How can I get an intrinsic for the exp() function in x64 code?

I have the following code and am expecting the intrinsic version of the exp() function to be used. Unfortunately, it is not in an x64 build, making it slower than a similar Win32 (i.e., 32-bit build):

#include "stdafx.h"
#include <cmath>
#include <intrin.h>
#include <iostream>

int main()
{
  const int NUM_ITERATIONS=10000000;
  double expNum=0.00001;
  double result=0.0;

  for (double i=0;i<NUM_ITERATIONS;++i)
  {
    result+=exp(expNum); // <-- The code of interest is here
    expNum+=0.00001;
  }

  // To prevent the above from getting optimized out...
  std::cout << result << '\n';
}

I am using the following switches for my build:

/Zi /nologo /W3 /WX-
/Ox /Ob2 /Oi /Ot /Oy /GL /D "WIN32" /D "NDEBUG" 
/D "_CONSOLE" /D "_UNICODE" /D "UNICODE" /Gm- 
/EHsc /GS /Gy /arch:SSE2 /fp:fast /Zc:wchar_t /Zc:forScope 
/Yu"StdAfx.h" /Fp"x64\Release\exp.pch" /FAcs /Fa"x64\Release\" 
/Fo"x64\Release\" /Fd"x64\Release\vc100.pdb" /Gd /errorReport:queue 

As you can see, I do have /Oi, /O2 and /fp:fast as required per the MSDN article on intrinsics. Yet, despite my efforts a call to the standard library is made, making exp() perform slower on x64 builds.

Here is the generated assembly:

  for (double i=0;i<NUM_ITERATIONS;++i)
000000013F911030  movsd      xmm10,mmword ptr [__real@3ff0000000000000 (13F912248h)]  
000000013F911039  movapd     xmm8,xmm6  
000000013F91103E  movapd     xmm7,xmm9  
000000013F911043  movaps     xmmword ptr [rsp+20h],xmm11  
000000013F911049  movsd      xmm11,mmword ptr [__real@416312d000000000 (13F912240h)]  
  {
    result+=exp(expNum);
000000013F911052  movapd     xmm0,xmm7  
000000013F911056  call       exp (13F911A98h) // ***** exp lib call is here *****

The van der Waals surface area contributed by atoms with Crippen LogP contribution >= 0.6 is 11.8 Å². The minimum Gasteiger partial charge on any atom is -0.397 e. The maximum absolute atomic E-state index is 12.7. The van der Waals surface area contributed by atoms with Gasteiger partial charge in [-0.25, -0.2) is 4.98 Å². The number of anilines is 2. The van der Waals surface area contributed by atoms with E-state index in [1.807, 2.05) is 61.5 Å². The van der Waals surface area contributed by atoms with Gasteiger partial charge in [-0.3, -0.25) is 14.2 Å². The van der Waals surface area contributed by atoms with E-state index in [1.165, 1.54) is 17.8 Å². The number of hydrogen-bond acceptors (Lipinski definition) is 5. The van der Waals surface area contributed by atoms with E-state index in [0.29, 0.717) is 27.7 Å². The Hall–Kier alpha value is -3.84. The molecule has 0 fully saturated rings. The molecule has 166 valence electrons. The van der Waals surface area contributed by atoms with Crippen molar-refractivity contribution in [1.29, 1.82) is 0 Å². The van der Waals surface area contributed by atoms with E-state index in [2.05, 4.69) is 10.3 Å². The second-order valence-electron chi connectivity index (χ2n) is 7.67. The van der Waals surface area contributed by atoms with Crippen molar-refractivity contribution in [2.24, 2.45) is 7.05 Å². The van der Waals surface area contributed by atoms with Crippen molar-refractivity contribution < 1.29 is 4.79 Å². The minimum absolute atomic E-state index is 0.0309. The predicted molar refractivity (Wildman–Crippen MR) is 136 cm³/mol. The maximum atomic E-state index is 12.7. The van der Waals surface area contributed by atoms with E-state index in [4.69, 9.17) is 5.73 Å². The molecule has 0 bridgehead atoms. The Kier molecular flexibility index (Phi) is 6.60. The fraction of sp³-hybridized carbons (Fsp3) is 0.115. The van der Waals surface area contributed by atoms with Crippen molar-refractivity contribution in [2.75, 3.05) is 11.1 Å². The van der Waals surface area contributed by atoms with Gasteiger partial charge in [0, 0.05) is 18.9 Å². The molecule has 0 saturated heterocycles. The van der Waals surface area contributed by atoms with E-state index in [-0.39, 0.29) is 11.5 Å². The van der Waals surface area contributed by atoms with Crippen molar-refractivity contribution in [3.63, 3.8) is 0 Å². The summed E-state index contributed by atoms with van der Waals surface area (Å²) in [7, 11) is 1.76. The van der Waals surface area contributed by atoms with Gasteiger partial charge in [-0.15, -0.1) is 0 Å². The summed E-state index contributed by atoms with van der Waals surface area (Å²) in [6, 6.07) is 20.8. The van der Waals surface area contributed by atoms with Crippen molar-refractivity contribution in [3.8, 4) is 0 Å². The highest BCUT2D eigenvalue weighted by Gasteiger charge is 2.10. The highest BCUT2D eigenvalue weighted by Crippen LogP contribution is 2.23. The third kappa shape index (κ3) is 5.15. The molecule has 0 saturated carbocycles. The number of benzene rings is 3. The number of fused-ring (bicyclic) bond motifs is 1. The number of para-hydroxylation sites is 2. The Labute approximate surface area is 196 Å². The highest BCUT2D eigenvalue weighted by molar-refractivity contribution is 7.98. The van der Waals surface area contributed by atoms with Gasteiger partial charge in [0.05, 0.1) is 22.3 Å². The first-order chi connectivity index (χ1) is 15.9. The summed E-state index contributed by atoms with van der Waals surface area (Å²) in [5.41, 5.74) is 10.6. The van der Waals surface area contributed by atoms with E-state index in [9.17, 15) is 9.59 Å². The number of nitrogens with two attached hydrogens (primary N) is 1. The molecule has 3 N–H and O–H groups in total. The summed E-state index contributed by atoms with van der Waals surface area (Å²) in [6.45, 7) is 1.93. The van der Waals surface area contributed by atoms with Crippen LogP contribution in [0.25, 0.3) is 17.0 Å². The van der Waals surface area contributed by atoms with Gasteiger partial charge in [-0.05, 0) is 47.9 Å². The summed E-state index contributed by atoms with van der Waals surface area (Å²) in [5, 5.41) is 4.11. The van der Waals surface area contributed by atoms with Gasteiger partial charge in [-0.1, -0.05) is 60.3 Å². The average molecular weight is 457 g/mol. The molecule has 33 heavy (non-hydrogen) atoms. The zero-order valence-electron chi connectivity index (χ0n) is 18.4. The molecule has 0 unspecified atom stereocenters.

000000013F91105B  addsd      xmm8,xmm10  
    expNum+=0.00001;
000000013F911060  addsd      xmm7,xmm9  
000000013F911065  comisd     xmm8,xmm11  
000000013F91106A  addsd      xmm6,xmm0  
000000013F91106E  jb         main+52h (13F911052h)  
  }

As you can see in the assembly above, there is a call out to the exp() function. Now, let's look at the code generated for that for loop with a 32-bit build:

  for (double i=0;i<NUM_ITERATIONS;++i)
00101031  xorps       xmm1,xmm1  
00101034  rdtsc  
00101036  push        ebx  
00101037  push        esi  
00101038  movsd       mmword ptr [esp+1Ch],xmm0  
0010103E  movsd       xmm0,mmword ptr [__real@3ee4f8b588e368f1 (102188h)]  
00101046  push        edi  
00101047  mov         ebx,eax  
00101049  mov         dword ptr [esp+3Ch],edx  
0010104D  movsd       mmword ptr [esp+28h],xmm0  
00101053  movsd       mmword ptr [esp+30h],xmm1  
00101059  lea         esp,[esp]  
  {
    result+=exp(expNum);
00101060  call        __libm_sse2_exp (101EC0h) // <--- Quite different from 64-bit
00101065  addsd       xmm0,mmword ptr [esp+20h]  
0010106B  movsd       xmm1,mmword ptr [esp+30h]  
00101071  addsd       xmm1,mmword ptr [__real@3ff0000000000000 (102180h)]  
00101079  movsd       xmm2,mmword ptr [__real@416312d000000000 (102178h)]  
00101081  comisd      xmm2,xmm1  
00101085  movsd       mmword ptr [esp+20h],xmm0  
    expNum+=0.00001;
0010108B  movsd       xmm0,mmword ptr [esp+28h]  
00101091  addsd       xmm0,mmword ptr [__real@3ee4f8b588e368f1 (102188h)]  
00101099  movsd       mmword ptr [esp+28h],xmm0  
0010109F  movsd       mmword ptr [esp+30h],xmm1  
001010A5  ja          wmain+40h (101060h)  
  }

Much more code there, yet it's faster. A timing test I did on a 3.3 GHz Nehalem-EP host produced the following results:

32-bit:

For loop body average exec time: 34.849229 cycles / 10.560373 ns

64-bit:

For loop body average exec time: 45.845323 cycles / 13.892522 ns

Very odd behavior, indeed. Why is it happening?

Update:

I have created a Microsoft Connect bug report. Feel free to upvote it to get an authoritative answer from Microsoft itself on the use of floating point intrinsics, especially in x64 code.

Answers


On x64, floating point arithmetic is performed using SSE. This does not have a built-in operation for exp() and so a call to the standard library is inevitable. I imagine that the MSDN article you are referring to was written with 32 bit code that uses 8087 FP in mind.


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